Going back to work did wonders for Yee, who was happy to see that her ability was being recognised and valued by the club. She says her new role has given her a goal in life again. She has also acquired new skills that have made her a better mother, she adds.
“When I received training to be a coach, I was taught to balance criticism and compliments when coaching new recruits. To get your message across, you should not only focus on criticism. You also need to praise the new recruits so they remain confident that they can do the job,” Yee says.
“My children are happy because now I have learnt to praise them. My relationship with them has never been better,” she adds.
Each service coach is in charge of two to three mentees a day. “I listen to their calls when they serve clients and give them advice on how to improve their service. Working in the telebet centre is not easy. Services assistants need to get the numbers right, and many new recruits have trouble in communicating effectively over the phone when they first start,” she says.
“My job is to identify their weaknesses and help them get better. I will talk to them individually to help them improve. I don’t just point out mistakes, I also praise them for things they have done well so that they are not discouraged.”
Being a coach is not only about providing guidelines at work. Yee says her relationship with her mentees is for the long term.
“Each mentee is under my guidance for 90 days, but that does not mean we no longer keep in touch after that. I hang out with my mentees after work and we text one another all the time,” she says.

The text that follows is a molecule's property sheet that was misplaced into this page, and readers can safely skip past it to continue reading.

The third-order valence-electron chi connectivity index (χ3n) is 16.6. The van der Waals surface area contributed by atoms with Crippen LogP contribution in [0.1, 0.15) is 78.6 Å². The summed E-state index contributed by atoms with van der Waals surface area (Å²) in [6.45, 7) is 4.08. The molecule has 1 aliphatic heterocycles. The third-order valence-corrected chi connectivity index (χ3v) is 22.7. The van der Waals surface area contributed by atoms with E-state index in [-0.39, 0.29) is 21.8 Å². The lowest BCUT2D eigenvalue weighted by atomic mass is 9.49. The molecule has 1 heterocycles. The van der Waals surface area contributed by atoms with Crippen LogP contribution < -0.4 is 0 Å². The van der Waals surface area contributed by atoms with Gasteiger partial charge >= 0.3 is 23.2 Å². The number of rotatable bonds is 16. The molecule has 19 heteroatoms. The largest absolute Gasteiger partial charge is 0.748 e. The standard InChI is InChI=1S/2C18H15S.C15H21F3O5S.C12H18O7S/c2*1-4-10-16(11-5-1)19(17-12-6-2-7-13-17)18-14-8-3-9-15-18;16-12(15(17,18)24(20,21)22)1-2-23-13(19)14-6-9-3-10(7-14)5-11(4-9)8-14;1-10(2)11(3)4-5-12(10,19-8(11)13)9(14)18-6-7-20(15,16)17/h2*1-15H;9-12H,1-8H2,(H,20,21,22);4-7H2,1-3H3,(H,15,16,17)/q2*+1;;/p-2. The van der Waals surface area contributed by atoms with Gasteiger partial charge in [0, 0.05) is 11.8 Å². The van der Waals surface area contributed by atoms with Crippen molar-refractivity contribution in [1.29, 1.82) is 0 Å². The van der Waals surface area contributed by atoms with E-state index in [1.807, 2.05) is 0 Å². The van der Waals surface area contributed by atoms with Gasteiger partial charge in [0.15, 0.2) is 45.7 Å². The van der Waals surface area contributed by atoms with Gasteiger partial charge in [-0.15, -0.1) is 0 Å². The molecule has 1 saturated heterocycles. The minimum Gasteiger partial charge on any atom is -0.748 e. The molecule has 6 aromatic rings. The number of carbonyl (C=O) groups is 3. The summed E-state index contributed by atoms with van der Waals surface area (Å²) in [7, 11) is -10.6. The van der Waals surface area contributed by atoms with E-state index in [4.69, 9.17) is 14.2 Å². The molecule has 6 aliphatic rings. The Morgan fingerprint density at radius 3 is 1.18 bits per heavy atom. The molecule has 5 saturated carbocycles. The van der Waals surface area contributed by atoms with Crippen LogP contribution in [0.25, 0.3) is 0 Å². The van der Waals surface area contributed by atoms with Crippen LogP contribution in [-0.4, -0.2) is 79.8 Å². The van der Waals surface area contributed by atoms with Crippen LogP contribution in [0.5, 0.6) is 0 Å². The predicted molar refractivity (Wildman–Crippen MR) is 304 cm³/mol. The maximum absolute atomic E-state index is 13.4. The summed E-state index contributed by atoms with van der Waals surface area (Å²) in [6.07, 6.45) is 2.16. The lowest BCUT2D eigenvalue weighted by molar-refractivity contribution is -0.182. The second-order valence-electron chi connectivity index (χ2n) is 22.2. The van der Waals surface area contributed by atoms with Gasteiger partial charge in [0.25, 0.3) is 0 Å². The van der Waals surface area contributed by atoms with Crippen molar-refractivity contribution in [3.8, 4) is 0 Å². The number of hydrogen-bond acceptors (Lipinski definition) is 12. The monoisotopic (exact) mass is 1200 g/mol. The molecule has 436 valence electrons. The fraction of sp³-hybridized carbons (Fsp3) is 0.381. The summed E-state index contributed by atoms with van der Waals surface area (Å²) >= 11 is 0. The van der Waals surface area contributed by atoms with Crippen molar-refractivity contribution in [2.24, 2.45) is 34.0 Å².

“When I first started, I was worried that the new recruits – many of them in their early 20s – would not be willing to listen to me, but they turned out to be willing learners and I have become very good friends with them,” she says.
Leung Yuen-shan, a telebet services assistant under Yee, says she has developed a strong bond with her mentor during the course of the training programme.
“I think Yee had done a great job helping me with my job. Some of my friends who had worked at the telebet centre before left quickly because of the difficulties. I think they would not have left the job so quickly if they had had someone like Yee taking them under their wing,” she says.
“Yee has given me various support, she helps me with my work and encourages me when I am down. We are not just mentor and mentee, we are close friends.”
Following the success of the Service Coach Programme, the club rolled out the Sapphire Programme, a tailor-made scheme to re-hire retirees in the retail and telebet department.
“The programme is for retirees who would like to do the same job they were on before retirement and to also participate in charity work,” Chow says. “It is flexible – staff can choose to focus more on their work or do more charity,” Chow says. “Sometimes retirees can find new meaning in their lives after devoting most of their lives to work.”